In Commerce & Community: Ecologies of Social Cooperation (Routledge 2014), Robert Garnett, Paul Lewis and I set out to encourage interaction and cross-fertilization among several contemporary lines of research that have begun to reject the division of economic life into separate spheres of commerce and community (impersonal, amoral Gesellschaft vs. face-to-face, ethically imbued Gemeinschaft) and to recast the economic domain as a heterogeneous provisioning space through which individuals secure, in Smithian terms, “the cooperation and assistance of great multitudes.” By rethinking basic categories such as rationality, identity, reciprocity, cooperation, beneficence, justice, commerce, community, and economy, a new generation of scholars are painting the ecology of voluntary cooperation in richer colors and subtler dimensions than would be possible based on Samuelsonian/Stiglerian (Max-U, markets-only) conceptions of economy or capitalism. Unfortunately, the ecology of cooperation among these theorists themselves remains quite limited; their integrative approaches exist mostly as islands within segregated academic tribes. One finds few venues in which, for example, feminist, Austrian, and evolutionary economists jointly interrogate the commercial/communal dualism (impersonal, amoral Gesellschaftvs. face-to-face, ethically imbued Gemeinschaft).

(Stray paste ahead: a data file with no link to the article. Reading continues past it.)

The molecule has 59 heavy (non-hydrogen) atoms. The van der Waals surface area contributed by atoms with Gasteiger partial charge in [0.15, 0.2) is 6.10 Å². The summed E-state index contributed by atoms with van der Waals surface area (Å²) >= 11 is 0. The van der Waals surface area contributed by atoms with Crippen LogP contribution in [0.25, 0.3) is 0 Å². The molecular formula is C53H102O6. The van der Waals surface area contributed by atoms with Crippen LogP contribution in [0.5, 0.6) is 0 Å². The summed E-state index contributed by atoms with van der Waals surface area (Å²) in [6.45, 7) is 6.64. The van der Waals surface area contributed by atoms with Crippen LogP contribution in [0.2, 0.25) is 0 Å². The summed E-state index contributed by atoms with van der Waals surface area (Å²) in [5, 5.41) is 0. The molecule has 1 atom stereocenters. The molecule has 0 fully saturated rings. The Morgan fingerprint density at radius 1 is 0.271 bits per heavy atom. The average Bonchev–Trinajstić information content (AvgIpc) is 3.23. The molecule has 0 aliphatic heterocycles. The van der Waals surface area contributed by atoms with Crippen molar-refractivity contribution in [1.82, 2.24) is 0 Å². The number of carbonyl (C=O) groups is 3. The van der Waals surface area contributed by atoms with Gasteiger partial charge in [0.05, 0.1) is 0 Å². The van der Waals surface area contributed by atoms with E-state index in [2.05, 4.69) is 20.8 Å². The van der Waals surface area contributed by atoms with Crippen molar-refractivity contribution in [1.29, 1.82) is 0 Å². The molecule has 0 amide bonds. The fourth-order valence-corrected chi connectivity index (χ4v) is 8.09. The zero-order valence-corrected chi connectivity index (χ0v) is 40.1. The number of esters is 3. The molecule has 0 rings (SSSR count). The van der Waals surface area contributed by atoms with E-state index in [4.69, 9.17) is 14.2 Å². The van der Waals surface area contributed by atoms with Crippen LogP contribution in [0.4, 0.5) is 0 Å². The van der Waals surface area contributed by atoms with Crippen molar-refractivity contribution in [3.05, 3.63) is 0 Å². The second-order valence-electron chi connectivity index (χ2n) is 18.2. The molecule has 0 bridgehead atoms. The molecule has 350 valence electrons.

We were gratified to elicit contributions from two dozen contributors and grateful to Routledge for publishing the volume.